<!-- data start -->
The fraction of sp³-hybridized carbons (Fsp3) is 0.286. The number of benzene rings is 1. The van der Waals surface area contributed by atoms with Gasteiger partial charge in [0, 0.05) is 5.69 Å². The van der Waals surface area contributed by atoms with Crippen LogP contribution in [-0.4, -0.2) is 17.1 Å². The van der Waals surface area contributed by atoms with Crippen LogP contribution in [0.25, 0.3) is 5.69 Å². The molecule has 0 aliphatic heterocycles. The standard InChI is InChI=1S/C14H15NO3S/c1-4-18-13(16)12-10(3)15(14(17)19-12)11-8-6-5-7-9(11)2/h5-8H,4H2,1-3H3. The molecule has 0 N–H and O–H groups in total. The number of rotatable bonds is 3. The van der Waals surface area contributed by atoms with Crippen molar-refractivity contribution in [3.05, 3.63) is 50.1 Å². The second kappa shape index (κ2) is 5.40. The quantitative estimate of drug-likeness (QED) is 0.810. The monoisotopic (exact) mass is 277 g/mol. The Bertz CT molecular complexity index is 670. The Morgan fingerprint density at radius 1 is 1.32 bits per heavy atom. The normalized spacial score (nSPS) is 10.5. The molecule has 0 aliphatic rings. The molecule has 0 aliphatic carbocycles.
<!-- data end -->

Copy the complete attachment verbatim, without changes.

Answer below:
The fraction of sp³-hybridized carbons (Fsp3) is 0.286. The number of benzene rings is 1. The van der Waals surface area contributed by atoms with Gasteiger partial charge in [0, 0.05) is 5.69 Å². The van der Waals surface area contributed by atoms with Crippen LogP contribution in [-0.4, -0.2) is 17.1 Å². The van der Waals surface area contributed by atoms with Crippen LogP contribution in [0.25, 0.3) is 5.69 Å². The molecule has 0 aliphatic heterocycles. The standard InChI is InChI=1S/C14H15NO3S/c1-4-18-13(16)12-10(3)15(14(17)19-12)11-8-6-5-7-9(11)2/h5-8H,4H2,1-3H3. The molecule has 0 N–H and O–H groups in total. The number of rotatable bonds is 3. The van der Waals surface area contributed by atoms with Crippen molar-refractivity contribution in [3.05, 3.63) is 50.1 Å². The second kappa shape index (κ2) is 5.40. The quantitative estimate of drug-likeness (QED) is 0.810. The monoisotopic (exact) mass is 277 g/mol. The Bertz CT molecular complexity index is 670. The Morgan fingerprint density at radius 1 is 1.32 bits per heavy atom. The normalized spacial score (nSPS) is 10.5. The molecule has 0 aliphatic rings. The molecule has 0 aliphatic carbocycles.